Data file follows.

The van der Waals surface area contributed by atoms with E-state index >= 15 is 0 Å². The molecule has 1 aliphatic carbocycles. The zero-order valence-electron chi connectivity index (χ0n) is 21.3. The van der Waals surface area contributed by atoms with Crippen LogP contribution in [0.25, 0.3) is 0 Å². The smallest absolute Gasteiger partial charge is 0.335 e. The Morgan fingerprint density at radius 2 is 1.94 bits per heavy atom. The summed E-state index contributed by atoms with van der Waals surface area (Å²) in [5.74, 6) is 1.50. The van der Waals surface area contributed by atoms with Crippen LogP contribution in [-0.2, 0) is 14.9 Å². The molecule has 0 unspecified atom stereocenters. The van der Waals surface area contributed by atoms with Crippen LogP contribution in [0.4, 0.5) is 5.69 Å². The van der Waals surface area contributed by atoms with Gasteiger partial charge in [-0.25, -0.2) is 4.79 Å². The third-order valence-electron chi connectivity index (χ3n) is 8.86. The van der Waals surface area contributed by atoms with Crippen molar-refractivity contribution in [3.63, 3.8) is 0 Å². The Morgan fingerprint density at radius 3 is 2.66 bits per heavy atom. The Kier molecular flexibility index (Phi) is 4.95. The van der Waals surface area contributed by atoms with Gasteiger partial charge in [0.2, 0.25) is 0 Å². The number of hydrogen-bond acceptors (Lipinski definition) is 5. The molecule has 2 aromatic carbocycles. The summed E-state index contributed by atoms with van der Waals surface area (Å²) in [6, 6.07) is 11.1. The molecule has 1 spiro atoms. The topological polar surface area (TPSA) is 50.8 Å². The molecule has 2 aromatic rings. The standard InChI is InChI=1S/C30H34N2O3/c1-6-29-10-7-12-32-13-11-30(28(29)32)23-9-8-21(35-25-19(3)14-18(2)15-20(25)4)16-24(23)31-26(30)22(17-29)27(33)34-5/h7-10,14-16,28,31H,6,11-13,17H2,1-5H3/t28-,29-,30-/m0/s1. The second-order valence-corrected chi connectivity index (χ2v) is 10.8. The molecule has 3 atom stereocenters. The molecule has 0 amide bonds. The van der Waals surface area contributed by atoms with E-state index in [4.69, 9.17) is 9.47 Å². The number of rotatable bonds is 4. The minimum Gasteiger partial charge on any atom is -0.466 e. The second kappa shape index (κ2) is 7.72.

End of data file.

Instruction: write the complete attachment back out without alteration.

The van der Waals surface area contributed by atoms with E-state index >= 15 is 0 Å². The molecule has 1 aliphatic carbocycles. The zero-order valence-electron chi connectivity index (χ0n) is 21.3. The van der Waals surface area contributed by atoms with Crippen LogP contribution in [0.25, 0.3) is 0 Å². The smallest absolute Gasteiger partial charge is 0.335 e. The Morgan fingerprint density at radius 2 is 1.94 bits per heavy atom. The summed E-state index contributed by atoms with van der Waals surface area (Å²) in [5.74, 6) is 1.50. The van der Waals surface area contributed by atoms with Crippen LogP contribution in [-0.2, 0) is 14.9 Å². The molecule has 0 unspecified atom stereocenters. The van der Waals surface area contributed by atoms with Crippen LogP contribution in [0.4, 0.5) is 5.69 Å². The van der Waals surface area contributed by atoms with Gasteiger partial charge in [-0.25, -0.2) is 4.79 Å². The third-order valence-electron chi connectivity index (χ3n) is 8.86. The van der Waals surface area contributed by atoms with Crippen molar-refractivity contribution in [3.63, 3.8) is 0 Å². The Morgan fingerprint density at radius 3 is 2.66 bits per heavy atom. The Kier molecular flexibility index (Phi) is 4.95. The van der Waals surface area contributed by atoms with Gasteiger partial charge in [0.2, 0.25) is 0 Å². The number of hydrogen-bond acceptors (Lipinski definition) is 5. The molecule has 2 aromatic carbocycles. The summed E-state index contributed by atoms with van der Waals surface area (Å²) in [6, 6.07) is 11.1. The molecule has 1 spiro atoms. The topological polar surface area (TPSA) is 50.8 Å². The molecule has 2 aromatic rings. The standard InChI is InChI=1S/C30H34N2O3/c1-6-29-10-7-12-32-13-11-30(28(29)32)23-9-8-21(35-25-19(3)14-18(2)15-20(25)4)16-24(23)31-26(30)22(17-29)27(33)34-5/h7-10,14-16,28,31H,6,11-13,17H2,1-5H3/t28-,29-,30-/m0/s1. The second-order valence-corrected chi connectivity index (χ2v) is 10.8. The molecule has 3 atom stereocenters. The molecule has 0 amide bonds. The van der Waals surface area contributed by atoms with E-state index in [4.69, 9.17) is 9.47 Å². The number of rotatable bonds is 4. The minimum Gasteiger partial charge on any atom is -0.466 e. The second kappa shape index (κ2) is 7.72.